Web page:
Flapping wing vehicles have become a compelling alternative to classical fixed or rotary wing aircraft, especially as unmanned aircraft technology focuses on smaller, more agile platforms. Flying insects provide an inspiration for the control of flapping wing platforms, using limited computational resources in their specialized neural pathways to generate robust, agile performance. The flapping wing design is less studied, and the underlying physical principles are often more complex – non-linear time varying dynamics are dominated by forcing due to complex, unsteady aerodynamics. Reduced order models are critical to formulating tractable sensing and control concepts from the complex physics of flapping wing flight. Previous research has focused on a single methodology for the estimation of flight dynamics. This dissertation investigates the reduced order modeling of flapping wing flight dynamics for the purposes of tractable simulation and control, comparing multiple methodologies. Simplification of rigid body vehicle dynamics due to both linearization and time-invariance is discussed, and computational and experimental verification is presented for a simplified model of flapping wing aerodynamics. Additionally, a novel method is presented to maximize the agility and performance of a flapping wing vehicle when reducing the number of control inputs. These reduced order modeling techniques are applied to both a model of a small flying insect and to a flapping wing micro air vehicle.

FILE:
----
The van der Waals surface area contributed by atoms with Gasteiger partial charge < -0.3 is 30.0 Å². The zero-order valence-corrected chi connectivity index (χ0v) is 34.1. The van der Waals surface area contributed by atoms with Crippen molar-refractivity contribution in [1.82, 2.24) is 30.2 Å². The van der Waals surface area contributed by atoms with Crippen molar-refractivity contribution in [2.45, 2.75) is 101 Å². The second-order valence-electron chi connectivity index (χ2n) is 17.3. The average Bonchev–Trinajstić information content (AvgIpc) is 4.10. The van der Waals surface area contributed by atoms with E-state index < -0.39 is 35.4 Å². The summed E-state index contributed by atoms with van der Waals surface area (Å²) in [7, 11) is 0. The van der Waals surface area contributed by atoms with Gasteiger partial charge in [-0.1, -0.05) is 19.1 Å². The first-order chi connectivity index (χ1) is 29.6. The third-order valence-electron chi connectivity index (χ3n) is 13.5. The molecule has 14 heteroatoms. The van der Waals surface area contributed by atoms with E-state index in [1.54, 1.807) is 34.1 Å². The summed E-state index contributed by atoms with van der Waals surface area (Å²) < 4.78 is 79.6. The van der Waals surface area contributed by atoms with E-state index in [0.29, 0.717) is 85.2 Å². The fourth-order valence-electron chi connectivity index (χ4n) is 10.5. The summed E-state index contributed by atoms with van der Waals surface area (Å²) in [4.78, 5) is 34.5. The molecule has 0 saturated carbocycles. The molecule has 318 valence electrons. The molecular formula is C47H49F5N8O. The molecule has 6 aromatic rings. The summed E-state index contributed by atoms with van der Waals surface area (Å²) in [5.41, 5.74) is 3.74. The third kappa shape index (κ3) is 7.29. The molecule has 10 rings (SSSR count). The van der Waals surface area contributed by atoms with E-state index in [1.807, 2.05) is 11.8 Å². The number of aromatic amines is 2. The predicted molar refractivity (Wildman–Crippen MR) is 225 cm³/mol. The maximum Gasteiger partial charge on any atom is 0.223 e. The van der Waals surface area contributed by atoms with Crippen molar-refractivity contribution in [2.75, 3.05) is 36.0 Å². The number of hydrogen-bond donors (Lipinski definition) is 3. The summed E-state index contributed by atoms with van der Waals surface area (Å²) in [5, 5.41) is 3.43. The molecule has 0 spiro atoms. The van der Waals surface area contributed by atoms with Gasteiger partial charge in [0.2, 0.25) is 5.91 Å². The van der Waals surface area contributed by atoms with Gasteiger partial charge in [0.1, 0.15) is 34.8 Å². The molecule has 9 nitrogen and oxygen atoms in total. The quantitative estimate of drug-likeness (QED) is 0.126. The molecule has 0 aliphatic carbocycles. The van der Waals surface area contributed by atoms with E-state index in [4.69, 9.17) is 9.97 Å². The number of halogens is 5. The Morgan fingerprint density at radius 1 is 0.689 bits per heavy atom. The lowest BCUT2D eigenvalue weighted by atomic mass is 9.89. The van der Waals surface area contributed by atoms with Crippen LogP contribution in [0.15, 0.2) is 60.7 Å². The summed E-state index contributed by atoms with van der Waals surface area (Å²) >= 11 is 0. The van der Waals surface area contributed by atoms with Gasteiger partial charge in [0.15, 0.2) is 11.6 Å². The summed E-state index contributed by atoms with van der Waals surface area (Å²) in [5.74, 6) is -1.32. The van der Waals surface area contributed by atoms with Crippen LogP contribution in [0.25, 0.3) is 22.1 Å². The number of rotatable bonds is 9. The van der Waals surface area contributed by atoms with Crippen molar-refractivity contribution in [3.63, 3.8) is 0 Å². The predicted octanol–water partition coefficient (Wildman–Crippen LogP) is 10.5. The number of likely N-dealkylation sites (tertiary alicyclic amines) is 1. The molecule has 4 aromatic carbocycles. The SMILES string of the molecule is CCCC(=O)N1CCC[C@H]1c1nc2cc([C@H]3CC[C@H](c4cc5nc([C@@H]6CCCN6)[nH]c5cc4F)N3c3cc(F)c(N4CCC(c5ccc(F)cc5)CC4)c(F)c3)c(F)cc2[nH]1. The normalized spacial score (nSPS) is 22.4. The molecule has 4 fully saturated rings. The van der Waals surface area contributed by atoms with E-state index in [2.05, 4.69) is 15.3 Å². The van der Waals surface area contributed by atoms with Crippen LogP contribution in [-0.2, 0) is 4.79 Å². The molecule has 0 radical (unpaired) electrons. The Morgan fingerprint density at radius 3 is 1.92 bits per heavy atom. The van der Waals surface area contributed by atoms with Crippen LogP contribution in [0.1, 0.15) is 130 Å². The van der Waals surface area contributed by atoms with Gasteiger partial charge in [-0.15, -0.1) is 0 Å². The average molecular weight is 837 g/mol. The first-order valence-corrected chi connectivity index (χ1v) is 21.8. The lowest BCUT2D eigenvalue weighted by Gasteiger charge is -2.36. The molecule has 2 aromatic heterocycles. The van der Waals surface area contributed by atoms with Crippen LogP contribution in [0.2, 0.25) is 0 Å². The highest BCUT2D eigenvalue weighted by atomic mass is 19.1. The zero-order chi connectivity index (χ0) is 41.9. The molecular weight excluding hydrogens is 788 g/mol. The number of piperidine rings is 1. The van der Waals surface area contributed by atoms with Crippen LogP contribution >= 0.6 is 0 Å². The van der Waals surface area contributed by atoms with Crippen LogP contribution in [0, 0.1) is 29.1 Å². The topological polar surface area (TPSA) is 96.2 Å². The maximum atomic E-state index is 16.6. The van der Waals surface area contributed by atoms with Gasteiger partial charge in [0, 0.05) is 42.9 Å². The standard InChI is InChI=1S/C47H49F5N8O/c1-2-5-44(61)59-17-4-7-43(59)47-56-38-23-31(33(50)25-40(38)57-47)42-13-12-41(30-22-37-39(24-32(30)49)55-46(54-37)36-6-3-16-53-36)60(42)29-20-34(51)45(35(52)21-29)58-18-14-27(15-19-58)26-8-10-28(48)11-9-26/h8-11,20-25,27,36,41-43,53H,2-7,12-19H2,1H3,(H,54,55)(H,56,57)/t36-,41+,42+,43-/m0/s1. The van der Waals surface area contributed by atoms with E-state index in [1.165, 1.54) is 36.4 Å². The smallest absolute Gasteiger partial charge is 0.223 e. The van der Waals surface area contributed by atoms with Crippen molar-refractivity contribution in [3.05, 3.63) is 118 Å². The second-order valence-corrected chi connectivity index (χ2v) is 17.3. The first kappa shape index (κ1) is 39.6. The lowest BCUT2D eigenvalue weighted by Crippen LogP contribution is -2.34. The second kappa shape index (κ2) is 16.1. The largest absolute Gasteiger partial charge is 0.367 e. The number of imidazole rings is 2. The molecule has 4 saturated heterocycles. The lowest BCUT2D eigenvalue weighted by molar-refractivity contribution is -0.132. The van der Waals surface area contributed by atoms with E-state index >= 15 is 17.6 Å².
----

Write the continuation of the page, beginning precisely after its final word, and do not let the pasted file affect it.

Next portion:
|Advisor:||Humbert, James S.|
|Commitee:||Baeder, James, Chopra, Inderjit, Jones, Anya, Kiger, Kenneth|
|School:||University of Maryland, College Park|
|School Location:||United States -- Maryland|
|Source:||DAI-B 79/02(E), Dissertation Abstracts International|
|Keywords:||Flapping wing, Flapping wing kinematics, Flight dynamics, Insect flight, Micro air vehicle, Reduced order modeling|
Copyright in each Dissertation and Thesis is retained by the author. All Rights Reserved
The supplemental file or files you are about to download were provided to ProQuest by the author as part of a
dissertation or thesis. The supplemental files are provided "AS IS" without warranty. ProQuest is not responsible for the
content, format or impact on the supplemental file(s) on our system. in some cases, the file type may be unknown or
may be a .exe file. We recommend caution as you open such files.
Copyright of the original materials contained in the supplemental file is retained by the author and your access to the
supplemental files is subject to the ProQuest Terms and Conditions of use.
Depending on the size of the file(s) you are downloading, the system may take some time to download them. Please be